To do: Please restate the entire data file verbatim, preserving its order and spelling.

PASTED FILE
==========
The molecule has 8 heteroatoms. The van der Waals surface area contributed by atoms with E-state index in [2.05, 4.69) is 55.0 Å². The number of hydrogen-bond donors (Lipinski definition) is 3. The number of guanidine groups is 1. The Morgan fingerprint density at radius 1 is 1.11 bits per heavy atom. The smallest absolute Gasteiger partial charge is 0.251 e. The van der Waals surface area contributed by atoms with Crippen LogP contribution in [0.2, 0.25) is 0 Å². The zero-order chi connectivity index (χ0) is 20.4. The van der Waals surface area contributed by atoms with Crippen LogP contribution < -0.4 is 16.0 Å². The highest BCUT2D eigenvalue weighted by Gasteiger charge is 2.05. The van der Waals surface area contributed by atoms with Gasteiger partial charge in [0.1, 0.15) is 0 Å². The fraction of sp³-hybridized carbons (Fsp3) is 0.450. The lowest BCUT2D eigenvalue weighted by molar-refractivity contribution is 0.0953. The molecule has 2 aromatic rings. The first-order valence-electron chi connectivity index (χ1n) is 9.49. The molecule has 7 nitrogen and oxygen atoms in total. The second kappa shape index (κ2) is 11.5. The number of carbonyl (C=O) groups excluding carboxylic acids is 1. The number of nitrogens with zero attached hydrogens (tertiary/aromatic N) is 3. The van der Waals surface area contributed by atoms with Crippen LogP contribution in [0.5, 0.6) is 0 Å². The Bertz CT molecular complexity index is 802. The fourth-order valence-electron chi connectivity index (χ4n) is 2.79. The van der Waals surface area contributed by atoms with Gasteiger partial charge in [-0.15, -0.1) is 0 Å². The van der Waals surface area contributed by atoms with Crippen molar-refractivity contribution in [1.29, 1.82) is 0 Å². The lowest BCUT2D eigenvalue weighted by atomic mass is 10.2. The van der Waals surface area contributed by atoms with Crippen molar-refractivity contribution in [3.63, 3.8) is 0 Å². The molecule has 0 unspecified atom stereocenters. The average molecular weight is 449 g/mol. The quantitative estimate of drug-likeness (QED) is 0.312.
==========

The molecule has 8 heteroatoms. The van der Waals surface area contributed by atoms with E-state index in [2.05, 4.69) is 55.0 Å². The number of hydrogen-bond donors (Lipinski definition) is 3. The number of guanidine groups is 1. The Morgan fingerprint density at radius 1 is 1.11 bits per heavy atom. The smallest absolute Gasteiger partial charge is 0.251 e. The van der Waals surface area contributed by atoms with Crippen LogP contribution in [0.2, 0.25) is 0 Å². The zero-order chi connectivity index (χ0) is 20.4. The van der Waals surface area contributed by atoms with Crippen LogP contribution < -0.4 is 16.0 Å². The highest BCUT2D eigenvalue weighted by Gasteiger charge is 2.05. The van der Waals surface area contributed by atoms with Gasteiger partial charge in [0.1, 0.15) is 0 Å². The fraction of sp³-hybridized carbons (Fsp3) is 0.450. The lowest BCUT2D eigenvalue weighted by molar-refractivity contribution is 0.0953. The molecule has 2 aromatic rings. The first-order valence-electron chi connectivity index (χ1n) is 9.49. The molecule has 7 nitrogen and oxygen atoms in total. The second kappa shape index (κ2) is 11.5. The number of carbonyl (C=O) groups excluding carboxylic acids is 1. The number of nitrogens with zero attached hydrogens (tertiary/aromatic N) is 3. The van der Waals surface area contributed by atoms with Crippen LogP contribution in [0.5, 0.6) is 0 Å². The Bertz CT molecular complexity index is 802. The fourth-order valence-electron chi connectivity index (χ4n) is 2.79. The van der Waals surface area contributed by atoms with Gasteiger partial charge in [-0.15, -0.1) is 0 Å². The van der Waals surface area contributed by atoms with Crippen molar-refractivity contribution in [1.29, 1.82) is 0 Å². The lowest BCUT2D eigenvalue weighted by atomic mass is 10.2. The van der Waals surface area contributed by atoms with Crippen molar-refractivity contribution in [3.63, 3.8) is 0 Å². The molecule has 0 unspecified atom stereocenters. The average molecular weight is 449 g/mol. The quantitative estimate of drug-likeness (QED) is 0.312.